Is a Standard Deviation of 1 Good or Bad?


The question of whether a standard deviation of 1 is good or bad is largely context-dependent and depends immensely on the type of data you’re dealing with. In a normal distribution, a standard deviation of 1 means that approximately 68% of data points fall within one standard deviation of the mean (average), while about 95% lie within two standard deviations, and roughly 99.7% are within three standard deviations.

This can be beneficial when you want to know how much variance there is in a dataset. If there’s a low standard deviation (close to 1 or lower), it suggests that the data points tend to be closer to the mean, indicating low variance. This might be considered “good” in contexts where consistency or predictability is desired.

Conversely, a high standard deviation (significantly higher than 1) indicates that data points spread out over a wider range, signifying high variability. This could be “bad” in situations where you want low variance but “good” when you are looking for a high degree of diversity or dispersion in your data.

In the end, the goodness or badness of a standard deviation of 1 is largely subjective and must be interpreted based on the specific context, the type of data you’re dealing with, and what you’re hoping to understand from this data.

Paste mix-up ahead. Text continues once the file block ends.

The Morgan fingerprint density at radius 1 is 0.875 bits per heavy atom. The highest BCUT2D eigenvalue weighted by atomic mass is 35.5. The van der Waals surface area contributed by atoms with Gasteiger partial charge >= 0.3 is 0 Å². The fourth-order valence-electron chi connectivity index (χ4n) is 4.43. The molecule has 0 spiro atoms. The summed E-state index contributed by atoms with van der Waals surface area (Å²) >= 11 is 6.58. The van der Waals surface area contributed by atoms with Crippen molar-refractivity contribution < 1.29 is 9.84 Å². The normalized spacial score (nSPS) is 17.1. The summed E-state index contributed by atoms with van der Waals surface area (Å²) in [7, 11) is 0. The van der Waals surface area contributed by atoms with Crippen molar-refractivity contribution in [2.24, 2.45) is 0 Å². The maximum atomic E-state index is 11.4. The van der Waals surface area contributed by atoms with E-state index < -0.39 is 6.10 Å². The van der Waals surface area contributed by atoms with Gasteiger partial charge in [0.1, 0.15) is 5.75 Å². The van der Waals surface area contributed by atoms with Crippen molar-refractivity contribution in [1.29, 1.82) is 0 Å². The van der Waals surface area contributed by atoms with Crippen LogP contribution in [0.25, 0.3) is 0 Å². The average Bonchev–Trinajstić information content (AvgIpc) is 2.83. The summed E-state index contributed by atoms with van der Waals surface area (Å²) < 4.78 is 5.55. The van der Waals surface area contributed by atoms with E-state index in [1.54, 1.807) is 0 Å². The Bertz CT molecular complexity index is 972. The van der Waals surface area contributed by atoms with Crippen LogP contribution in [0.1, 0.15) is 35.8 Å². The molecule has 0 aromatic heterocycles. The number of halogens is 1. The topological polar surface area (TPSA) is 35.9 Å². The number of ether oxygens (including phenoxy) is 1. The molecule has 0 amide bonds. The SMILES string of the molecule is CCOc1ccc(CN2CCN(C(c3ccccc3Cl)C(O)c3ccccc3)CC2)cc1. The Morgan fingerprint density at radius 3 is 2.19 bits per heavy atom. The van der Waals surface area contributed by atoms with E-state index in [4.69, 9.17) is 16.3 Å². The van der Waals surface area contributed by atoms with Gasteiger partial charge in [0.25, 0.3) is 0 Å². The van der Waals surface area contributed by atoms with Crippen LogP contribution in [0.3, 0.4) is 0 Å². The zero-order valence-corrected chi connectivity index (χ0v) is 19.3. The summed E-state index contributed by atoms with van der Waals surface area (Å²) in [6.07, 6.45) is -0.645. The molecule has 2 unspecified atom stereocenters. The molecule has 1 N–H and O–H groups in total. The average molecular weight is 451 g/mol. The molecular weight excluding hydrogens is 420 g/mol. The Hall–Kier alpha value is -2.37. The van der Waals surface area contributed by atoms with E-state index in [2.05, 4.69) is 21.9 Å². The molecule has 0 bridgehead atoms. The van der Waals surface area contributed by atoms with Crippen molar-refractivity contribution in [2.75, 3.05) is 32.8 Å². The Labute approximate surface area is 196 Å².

Strengths of Standard Deviation

Standard deviation, as a statistical tool, carries several strengths that make it a popular choice for data analysts and researchers alike.

Unveils Data Spread

Firstly, standard deviation provides deep insights into the spread of data. It offers a numerical measure of how dispersed or concentrated the data points are around the mean. This is invaluable in scenarios where understanding variability matters just as much as, if not more than, the average.

Facilitates Comparisons

Secondly, standard deviation facilitates comparisons between different sets of data, even if they have the same mean. As seen in the basketball player example above, it helps distinguish between data sets where the mean might be identical but the spread of data points is different.

Basis for Other Statistical Measures

Thirdly, standard deviation is the basis for other important statistical measures and concepts. For instance, the concept of Z-score or standard score, which measures the number of standard deviations a data point is from the mean, is based on standard deviation. Similarly, standard deviation plays a key role in the calculation of confidence intervals and hypothesis testing.

Useful in Normal Distributions